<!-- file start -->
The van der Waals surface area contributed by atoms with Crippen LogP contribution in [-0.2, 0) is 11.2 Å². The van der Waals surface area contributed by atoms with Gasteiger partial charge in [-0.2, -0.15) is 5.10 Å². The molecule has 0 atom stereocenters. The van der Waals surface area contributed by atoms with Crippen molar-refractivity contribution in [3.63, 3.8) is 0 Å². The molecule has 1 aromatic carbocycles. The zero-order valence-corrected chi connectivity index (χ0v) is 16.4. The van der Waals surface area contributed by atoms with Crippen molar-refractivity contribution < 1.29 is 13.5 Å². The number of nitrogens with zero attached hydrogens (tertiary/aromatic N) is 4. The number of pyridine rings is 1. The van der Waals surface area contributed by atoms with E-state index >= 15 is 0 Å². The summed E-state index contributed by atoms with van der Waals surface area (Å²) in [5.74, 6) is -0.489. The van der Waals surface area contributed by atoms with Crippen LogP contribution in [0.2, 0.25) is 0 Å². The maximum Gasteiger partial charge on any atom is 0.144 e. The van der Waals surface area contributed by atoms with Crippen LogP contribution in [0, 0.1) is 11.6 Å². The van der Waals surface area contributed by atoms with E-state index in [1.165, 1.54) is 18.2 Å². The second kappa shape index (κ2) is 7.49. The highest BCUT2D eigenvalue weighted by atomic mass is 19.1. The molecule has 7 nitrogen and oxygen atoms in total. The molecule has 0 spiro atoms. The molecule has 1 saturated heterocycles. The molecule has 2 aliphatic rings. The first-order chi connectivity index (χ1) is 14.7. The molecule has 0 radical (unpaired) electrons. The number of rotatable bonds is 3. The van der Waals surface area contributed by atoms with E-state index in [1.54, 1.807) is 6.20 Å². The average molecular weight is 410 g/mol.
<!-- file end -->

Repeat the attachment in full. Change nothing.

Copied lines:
The van der Waals surface area contributed by atoms with Crippen LogP contribution in [-0.2, 0) is 11.2 Å². The van der Waals surface area contributed by atoms with Gasteiger partial charge in [-0.2, -0.15) is 5.10 Å². The molecule has 0 atom stereocenters. The van der Waals surface area contributed by atoms with Crippen molar-refractivity contribution in [3.63, 3.8) is 0 Å². The molecule has 1 aromatic carbocycles. The zero-order valence-corrected chi connectivity index (χ0v) is 16.4. The van der Waals surface area contributed by atoms with Crippen molar-refractivity contribution < 1.29 is 13.5 Å². The number of nitrogens with zero attached hydrogens (tertiary/aromatic N) is 4. The number of pyridine rings is 1. The van der Waals surface area contributed by atoms with E-state index >= 15 is 0 Å². The summed E-state index contributed by atoms with van der Waals surface area (Å²) in [5.74, 6) is -0.489. The van der Waals surface area contributed by atoms with Crippen LogP contribution in [0.2, 0.25) is 0 Å². The maximum Gasteiger partial charge on any atom is 0.144 e. The van der Waals surface area contributed by atoms with Crippen LogP contribution in [0, 0.1) is 11.6 Å². The van der Waals surface area contributed by atoms with E-state index in [1.165, 1.54) is 18.2 Å². The second kappa shape index (κ2) is 7.49. The highest BCUT2D eigenvalue weighted by atomic mass is 19.1. The molecule has 7 nitrogen and oxygen atoms in total. The molecule has 0 spiro atoms. The molecule has 1 saturated heterocycles. The molecule has 2 aliphatic rings. The first-order chi connectivity index (χ1) is 14.7. The molecule has 0 radical (unpaired) electrons. The number of rotatable bonds is 3. The van der Waals surface area contributed by atoms with E-state index in [1.54, 1.807) is 6.20 Å². The average molecular weight is 410 g/mol.